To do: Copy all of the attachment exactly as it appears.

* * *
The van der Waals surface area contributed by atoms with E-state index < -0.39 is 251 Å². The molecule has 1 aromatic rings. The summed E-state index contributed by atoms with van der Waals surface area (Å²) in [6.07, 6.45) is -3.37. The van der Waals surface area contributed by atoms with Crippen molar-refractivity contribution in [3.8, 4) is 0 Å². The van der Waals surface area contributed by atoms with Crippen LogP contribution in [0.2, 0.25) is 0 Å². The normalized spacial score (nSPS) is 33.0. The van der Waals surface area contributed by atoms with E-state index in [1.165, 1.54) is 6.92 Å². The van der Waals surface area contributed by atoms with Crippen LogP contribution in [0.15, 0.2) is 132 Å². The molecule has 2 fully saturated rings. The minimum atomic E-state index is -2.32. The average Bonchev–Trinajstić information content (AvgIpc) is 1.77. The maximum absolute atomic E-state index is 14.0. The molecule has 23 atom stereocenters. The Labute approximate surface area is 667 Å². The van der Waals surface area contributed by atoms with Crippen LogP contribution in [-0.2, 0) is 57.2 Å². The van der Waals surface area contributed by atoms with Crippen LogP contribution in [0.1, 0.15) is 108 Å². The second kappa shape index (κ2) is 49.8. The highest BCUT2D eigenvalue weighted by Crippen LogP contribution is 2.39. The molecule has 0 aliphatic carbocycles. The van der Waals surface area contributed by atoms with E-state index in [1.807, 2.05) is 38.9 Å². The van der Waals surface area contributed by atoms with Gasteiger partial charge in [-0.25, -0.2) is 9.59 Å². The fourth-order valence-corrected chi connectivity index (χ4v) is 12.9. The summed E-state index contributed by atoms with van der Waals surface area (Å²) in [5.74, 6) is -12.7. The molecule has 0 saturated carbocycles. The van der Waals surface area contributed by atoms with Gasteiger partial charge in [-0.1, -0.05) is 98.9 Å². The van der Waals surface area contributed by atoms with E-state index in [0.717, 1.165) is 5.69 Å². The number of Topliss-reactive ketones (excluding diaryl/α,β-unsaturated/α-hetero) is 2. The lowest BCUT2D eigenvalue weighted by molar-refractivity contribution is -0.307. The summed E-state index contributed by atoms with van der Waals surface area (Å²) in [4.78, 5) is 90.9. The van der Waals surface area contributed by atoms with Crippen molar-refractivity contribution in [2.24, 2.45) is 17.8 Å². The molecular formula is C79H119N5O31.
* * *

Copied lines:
The van der Waals surface area contributed by atoms with E-state index < -0.39 is 251 Å². The molecule has 1 aromatic rings. The summed E-state index contributed by atoms with van der Waals surface area (Å²) in [6.07, 6.45) is -3.37. The van der Waals surface area contributed by atoms with Crippen molar-refractivity contribution in [3.8, 4) is 0 Å². The van der Waals surface area contributed by atoms with Crippen LogP contribution in [0.2, 0.25) is 0 Å². The normalized spacial score (nSPS) is 33.0. The van der Waals surface area contributed by atoms with E-state index in [1.165, 1.54) is 6.92 Å². The van der Waals surface area contributed by atoms with Crippen LogP contribution in [0.15, 0.2) is 132 Å². The molecule has 2 fully saturated rings. The minimum atomic E-state index is -2.32. The average Bonchev–Trinajstić information content (AvgIpc) is 1.77. The maximum absolute atomic E-state index is 14.0. The molecule has 23 atom stereocenters. The Labute approximate surface area is 667 Å². The van der Waals surface area contributed by atoms with Crippen LogP contribution in [-0.2, 0) is 57.2 Å². The van der Waals surface area contributed by atoms with Crippen LogP contribution in [0.1, 0.15) is 108 Å². The second kappa shape index (κ2) is 49.8. The highest BCUT2D eigenvalue weighted by Crippen LogP contribution is 2.39. The molecule has 0 aliphatic carbocycles. The van der Waals surface area contributed by atoms with E-state index in [1.807, 2.05) is 38.9 Å². The van der Waals surface area contributed by atoms with Gasteiger partial charge in [-0.25, -0.2) is 9.59 Å². The fourth-order valence-corrected chi connectivity index (χ4v) is 12.9. The summed E-state index contributed by atoms with van der Waals surface area (Å²) in [5.74, 6) is -12.7. The molecule has 0 saturated carbocycles. The van der Waals surface area contributed by atoms with Gasteiger partial charge in [-0.1, -0.05) is 98.9 Å². The van der Waals surface area contributed by atoms with E-state index in [0.717, 1.165) is 5.69 Å². The number of Topliss-reactive ketones (excluding diaryl/α,β-unsaturated/α-hetero) is 2. The lowest BCUT2D eigenvalue weighted by molar-refractivity contribution is -0.307. The summed E-state index contributed by atoms with van der Waals surface area (Å²) in [4.78, 5) is 90.9. The van der Waals surface area contributed by atoms with Crippen molar-refractivity contribution in [2.24, 2.45) is 17.8 Å². The molecular formula is C79H119N5O31.